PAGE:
This was my first time seeing BLS live and I was initially very excited (likely due to heavy intoxication by this point in the day). I crammed through the Main Stage crowd to get as close to the front as I could and prepared to have my face shredded. BLS took the stage with a wall of amps, skull shaped microphones and a handful of other cliches which seemingly beckoned an epic metal performance. As far as the live sound goes, they sounded great! However they were really quite boring to watch. There didn't seem to be any energy put into the live performance and there was near no interaction with the crowd. This lead to a stand-still crowd and me regretting my decision to go right up front. They still played great and shredded face with their solos, but it was a performance better spent looking for food rather than actually looking at the band.

Quick Review: Sounded great, but didn't move an inch


Rob Zombie

The first day of Download featured the king of goth rock as a secondary headliner. Rob Zombie is known for great theatrics, makeup and horror infused stage props, so I was eager to see what the most theatrical band of the day had in store. Mr. Zombie and his crew of oddly dressed backing musicians took the stage to a ferocious roar from the crowd. While Rob Zombie's live show did deliver everything that you would expect, with classic songs every knows, gross out theatrics and a pretty impressive stage show, nothing could quite make up Mr. Zombie's vocals. He has a unique vocal style that works brilliantly on record, but live it simply came across as "I'm watching someone who can't sing, at all". He seemed to struggle through every line and usually resorted to simply speaking the lyrics. All and all it wasn't a bad performance, but the crowd was evidently not super impressed and displayed a small fraction of the enthused for the supporting headliner as they showed for Skindred.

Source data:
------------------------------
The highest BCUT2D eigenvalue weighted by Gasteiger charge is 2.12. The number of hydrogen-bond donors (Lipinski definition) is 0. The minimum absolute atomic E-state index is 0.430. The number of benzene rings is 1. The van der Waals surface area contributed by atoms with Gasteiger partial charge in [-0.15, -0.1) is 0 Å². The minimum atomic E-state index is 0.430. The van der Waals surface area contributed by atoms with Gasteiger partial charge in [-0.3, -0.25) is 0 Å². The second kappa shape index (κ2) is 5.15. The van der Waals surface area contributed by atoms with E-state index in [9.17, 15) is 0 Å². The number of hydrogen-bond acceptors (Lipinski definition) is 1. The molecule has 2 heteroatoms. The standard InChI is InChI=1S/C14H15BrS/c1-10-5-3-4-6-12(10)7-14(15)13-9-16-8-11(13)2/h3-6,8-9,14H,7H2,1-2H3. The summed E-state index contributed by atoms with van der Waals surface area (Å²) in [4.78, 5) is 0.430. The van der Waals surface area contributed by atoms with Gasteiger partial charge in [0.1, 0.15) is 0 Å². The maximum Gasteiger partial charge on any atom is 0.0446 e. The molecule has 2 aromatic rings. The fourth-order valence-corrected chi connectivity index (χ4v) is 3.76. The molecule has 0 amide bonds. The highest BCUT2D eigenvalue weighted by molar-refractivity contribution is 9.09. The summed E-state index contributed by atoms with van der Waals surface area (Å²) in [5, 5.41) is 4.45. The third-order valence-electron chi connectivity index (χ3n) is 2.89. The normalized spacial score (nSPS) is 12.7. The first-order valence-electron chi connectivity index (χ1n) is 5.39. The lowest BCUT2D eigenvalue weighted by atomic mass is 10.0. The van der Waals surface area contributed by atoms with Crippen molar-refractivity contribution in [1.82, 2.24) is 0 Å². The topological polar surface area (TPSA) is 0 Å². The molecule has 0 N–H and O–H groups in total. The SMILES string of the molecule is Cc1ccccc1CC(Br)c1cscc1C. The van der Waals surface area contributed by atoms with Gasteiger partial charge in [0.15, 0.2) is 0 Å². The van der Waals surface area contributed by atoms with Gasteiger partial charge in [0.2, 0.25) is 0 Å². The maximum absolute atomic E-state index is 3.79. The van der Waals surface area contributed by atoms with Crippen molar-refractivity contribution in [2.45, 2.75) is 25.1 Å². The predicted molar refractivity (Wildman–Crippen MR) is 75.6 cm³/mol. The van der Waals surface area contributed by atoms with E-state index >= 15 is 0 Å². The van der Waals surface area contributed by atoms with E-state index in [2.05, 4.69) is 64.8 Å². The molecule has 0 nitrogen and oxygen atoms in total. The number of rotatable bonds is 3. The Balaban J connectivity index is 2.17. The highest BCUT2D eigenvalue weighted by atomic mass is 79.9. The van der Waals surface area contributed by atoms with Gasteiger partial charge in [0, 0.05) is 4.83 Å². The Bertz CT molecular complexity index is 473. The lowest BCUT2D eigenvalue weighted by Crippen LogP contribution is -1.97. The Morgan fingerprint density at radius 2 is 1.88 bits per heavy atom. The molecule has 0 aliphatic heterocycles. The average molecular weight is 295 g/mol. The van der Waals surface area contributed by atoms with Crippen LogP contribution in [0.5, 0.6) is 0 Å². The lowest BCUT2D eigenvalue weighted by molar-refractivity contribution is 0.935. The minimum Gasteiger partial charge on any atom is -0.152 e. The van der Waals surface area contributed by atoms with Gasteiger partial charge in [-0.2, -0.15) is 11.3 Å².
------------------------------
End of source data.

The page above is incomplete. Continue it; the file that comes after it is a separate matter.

Quick Review: Entertaining performance with the only weak element being Mr. Zombie himself (unfortunately that's a pretty key piece of the band)



Swedish progressive metal gods headlined the Pepsi Max stage and were an amazing end to the first day. They mostly stuck to newer material, so the performance was more of an atmospheric chill end to the day, rather than complete an utter exhaustion that would end days 2 and 3. The band played an absolutely stellar performance and made a large side stage crowd feel like a small intimate performance with some nice improvised banter between songs. Opeth ended the set with two old songs and made all the old school fans happy. As much as I still dream of being able to see more than 1 song of Blackwater Park live, they performed The Funeral Portrait with such perfection that I was completely satisfied.